Some tips to keep in mind while printing:  you want to apply the ink as EVENLY as possible.  If there is too much ink on the block, it’ll soak through the paper.  Not enough ink, the under color will show though.  You also want to watch for pieces that get on the brayer or the lino block.  Those little pieces will cause spots to show up on the paper.

Not enough ink

Be careful with your alignment for the registration.  I like to mark on the board where the paper and board are placed.  This helps me keep everything in line.

I have added yellow and pink (or lightish red), and plan on adding two more colors (blue and green) before the black outline.  I’m hoping this will provide contrast within the piece.

Now, I’m just waiting for the block to dry so I can cut away the other firework and add the next color.  Hopefully I’ll be finished by the end of Tuesday.  I’m really excited to get my characters finished and on their first work.

With Red added

Yellow color first

Plate after color

Episode II: Linoleum Printmaking – After the idea

Pencil Drawing on Linoleum

Earlier this week, I began work on my first linoleum print in nearly a year. Having the idea and the materials is just the first part, now the drawing, carving and inking begins.

I’ve decided to do a reduction print. This means that I’ll cut out only part of the matrix (linoleum), print the lightest color, then cut out what I want to stay that color. I’ll repeat this process until all I have is the black outline. The upside to this process is that I’ll be making a limited edition run on the color prints. The downside is that I’ll be making a limited edition run on the color prints. Once I’ve cut away the various colors, I will only be able to print the image with one type of ink.

First, the drawing has to be put on the linoleum. That is done in pencil so that mistakes can be erased. After the pencil drawing is completed, I then use a Sharpie to go over the lines, and make which parts will be left solid at the end of the printmaking process. I have found that a Sharpie will allow the lines to be visible to make the reduction print easier to complete since I’ll be able to see the lines that I want to keep for the final product. To show a value change with this medium, I have to use hatching, cross-hatching, and stippling. These techniques also provide a variety of lines to make the artwork more interesting.

Drawing post Sharpie treatment

Once I’ve gotten all of my line work completed, I can now begin cutting away all the parts I want to remain white. I try to cut the linoleum in the directions I want to viewers eye to move. This is in case some “noise” occurs. “Noise” is when ink gets on the ridges left after cutting and appear on the paper. This isn’t something you always want to get rid of because it gives a nice effect, but you want the “noise” lines to serve the same purpose as the lines you’ve decided to keep – variety and direction(s) for the viewer to follow across the artwork.

Cut Linoleum, ready for first color

I can now ink the matrix with the lightest color I will be using. I could always hand color the image, of course, but that has a different look than printed ink. It’s not a bad look, and if you are afraid of how your registration will line up (making sure each time you print, everything prints in the correct space) I do recommend hand coloring. This can be done with ink, as if you are painting, acrylic paint, and even color pencils. You just have to be careful because the paper you’ll be printing on is usually really absorbent, so think applications of color will soak though. Below are some pictures of the process so far.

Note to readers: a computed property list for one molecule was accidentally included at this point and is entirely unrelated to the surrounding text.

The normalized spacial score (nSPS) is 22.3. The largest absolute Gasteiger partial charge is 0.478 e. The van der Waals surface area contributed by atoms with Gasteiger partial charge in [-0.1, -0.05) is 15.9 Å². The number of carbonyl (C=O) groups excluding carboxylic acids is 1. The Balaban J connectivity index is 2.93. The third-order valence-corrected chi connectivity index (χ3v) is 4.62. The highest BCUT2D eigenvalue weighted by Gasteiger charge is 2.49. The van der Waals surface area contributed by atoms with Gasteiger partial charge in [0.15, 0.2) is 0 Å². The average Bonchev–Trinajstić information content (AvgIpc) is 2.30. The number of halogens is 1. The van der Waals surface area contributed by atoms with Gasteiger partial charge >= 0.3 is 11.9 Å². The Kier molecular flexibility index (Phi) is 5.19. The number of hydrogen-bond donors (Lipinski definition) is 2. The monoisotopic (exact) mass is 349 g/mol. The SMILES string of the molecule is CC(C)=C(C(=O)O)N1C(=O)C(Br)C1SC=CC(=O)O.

Tomorrow, I’ll ink the first few colors on – but that depends entirely on how fast the ink dries. Hope you are enjoying the process, I know I am!

Now, I’m off to karate class and then the Captain America midnight show.

Detail of first cuts

Outline cuts before using large gouges

V and U gouges used to cut large areas of linoleum

Linoleum Printmaking – From the Beginning


For my next project, I had every intention of working on a painting. I’ve been working on a lot of paintings lately, and it just seemed right to continue on this same course of action. Still, since working on this blog, I’ve had so many ideas and so many things I’ve wanted to do that it just seems right to go back to what I enjoy doing most: printmaking!

Printmaking incorporates the things I like about drawing and painting: line work and color theory. I freely admit, my line work can always use work and my color theory (use of color in an artwork) is sometimes screwy, but I love it! Every time I draw or add color to a work, I learn something new that I can share with others (mainly my students).

While a lot of artists use wood, copper plates, or stone for their prints, I prefer linoleum. It’s affordable, water-soluble inks can work with it, and it can be used in a classroom. Those were the criteria I used when I first chose this medium (what the artwork is created with/from) as a Master’s student at Morehead State University. I was first introduced to printmaking though at the University of Kentucky where I took a woodcut class taught by Derrick Riley (great instructor, fantastic artist!). The same skills are used in both, but I found the linoleum to be easier to work with and just more fun over all.

For this next project, I wanted to go through step by step in my process for those of you interested in creating your own prints. I will be using golden linoleum which is a little easier to carve than battleship linoleum – typically used in a classroom because its cheaper, a Speedball lino cutter, and water-soluble inks. Before any of the tools can be used though, I have to decide on a subject. I will be using the characters shown above from my earlier painting sketches (seen in previous blogs) and I’ve set them watching fireworks. I still haven’t decided whether or not to do this as a reduction print, but I’ll decide by the next time I post.

Linoleum (prior to re-sizing) and Speedball cutter w/ gouges